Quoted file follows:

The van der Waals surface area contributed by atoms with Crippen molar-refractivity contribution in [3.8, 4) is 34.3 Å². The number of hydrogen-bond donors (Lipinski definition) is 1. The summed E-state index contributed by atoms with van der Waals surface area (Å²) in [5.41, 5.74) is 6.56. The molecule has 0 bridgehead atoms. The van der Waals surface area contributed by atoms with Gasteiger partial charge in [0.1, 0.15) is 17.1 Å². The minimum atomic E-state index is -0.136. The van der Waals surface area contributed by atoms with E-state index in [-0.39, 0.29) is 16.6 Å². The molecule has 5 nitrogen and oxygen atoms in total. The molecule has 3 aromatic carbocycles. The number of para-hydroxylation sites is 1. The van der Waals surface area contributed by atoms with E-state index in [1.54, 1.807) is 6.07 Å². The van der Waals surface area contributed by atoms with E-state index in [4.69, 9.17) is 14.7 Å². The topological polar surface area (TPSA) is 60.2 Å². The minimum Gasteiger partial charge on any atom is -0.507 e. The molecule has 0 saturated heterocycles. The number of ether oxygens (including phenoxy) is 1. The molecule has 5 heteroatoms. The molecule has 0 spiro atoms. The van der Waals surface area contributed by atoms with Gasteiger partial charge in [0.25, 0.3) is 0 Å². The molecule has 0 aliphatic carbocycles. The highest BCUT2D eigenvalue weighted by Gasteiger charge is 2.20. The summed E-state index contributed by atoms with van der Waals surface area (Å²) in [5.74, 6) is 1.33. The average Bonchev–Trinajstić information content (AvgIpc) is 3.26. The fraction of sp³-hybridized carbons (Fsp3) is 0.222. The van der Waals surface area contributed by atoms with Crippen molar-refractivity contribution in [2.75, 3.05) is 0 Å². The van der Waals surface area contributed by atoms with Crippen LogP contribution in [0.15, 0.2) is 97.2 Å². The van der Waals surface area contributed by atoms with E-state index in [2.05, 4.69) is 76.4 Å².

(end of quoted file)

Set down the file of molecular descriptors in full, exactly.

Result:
The van der Waals surface area contributed by atoms with Crippen molar-refractivity contribution in [3.8, 4) is 34.3 Å². The number of hydrogen-bond donors (Lipinski definition) is 1. The summed E-state index contributed by atoms with van der Waals surface area (Å²) in [5.41, 5.74) is 6.56. The molecule has 0 bridgehead atoms. The van der Waals surface area contributed by atoms with Gasteiger partial charge in [0.1, 0.15) is 17.1 Å². The minimum atomic E-state index is -0.136. The van der Waals surface area contributed by atoms with E-state index in [-0.39, 0.29) is 16.6 Å². The molecule has 5 nitrogen and oxygen atoms in total. The molecule has 3 aromatic carbocycles. The number of para-hydroxylation sites is 1. The van der Waals surface area contributed by atoms with E-state index in [1.54, 1.807) is 6.07 Å². The van der Waals surface area contributed by atoms with E-state index in [4.69, 9.17) is 14.7 Å². The topological polar surface area (TPSA) is 60.2 Å². The minimum Gasteiger partial charge on any atom is -0.507 e. The molecule has 0 saturated heterocycles. The number of ether oxygens (including phenoxy) is 1. The molecule has 5 heteroatoms. The molecule has 0 spiro atoms. The van der Waals surface area contributed by atoms with Gasteiger partial charge in [0.25, 0.3) is 0 Å². The molecule has 0 aliphatic carbocycles. The highest BCUT2D eigenvalue weighted by Gasteiger charge is 2.20. The summed E-state index contributed by atoms with van der Waals surface area (Å²) in [5.74, 6) is 1.33. The average Bonchev–Trinajstić information content (AvgIpc) is 3.26. The fraction of sp³-hybridized carbons (Fsp3) is 0.222. The van der Waals surface area contributed by atoms with Crippen molar-refractivity contribution in [2.75, 3.05) is 0 Å². The van der Waals surface area contributed by atoms with Crippen LogP contribution in [0.15, 0.2) is 97.2 Å². The van der Waals surface area contributed by atoms with E-state index in [2.05, 4.69) is 76.4 Å².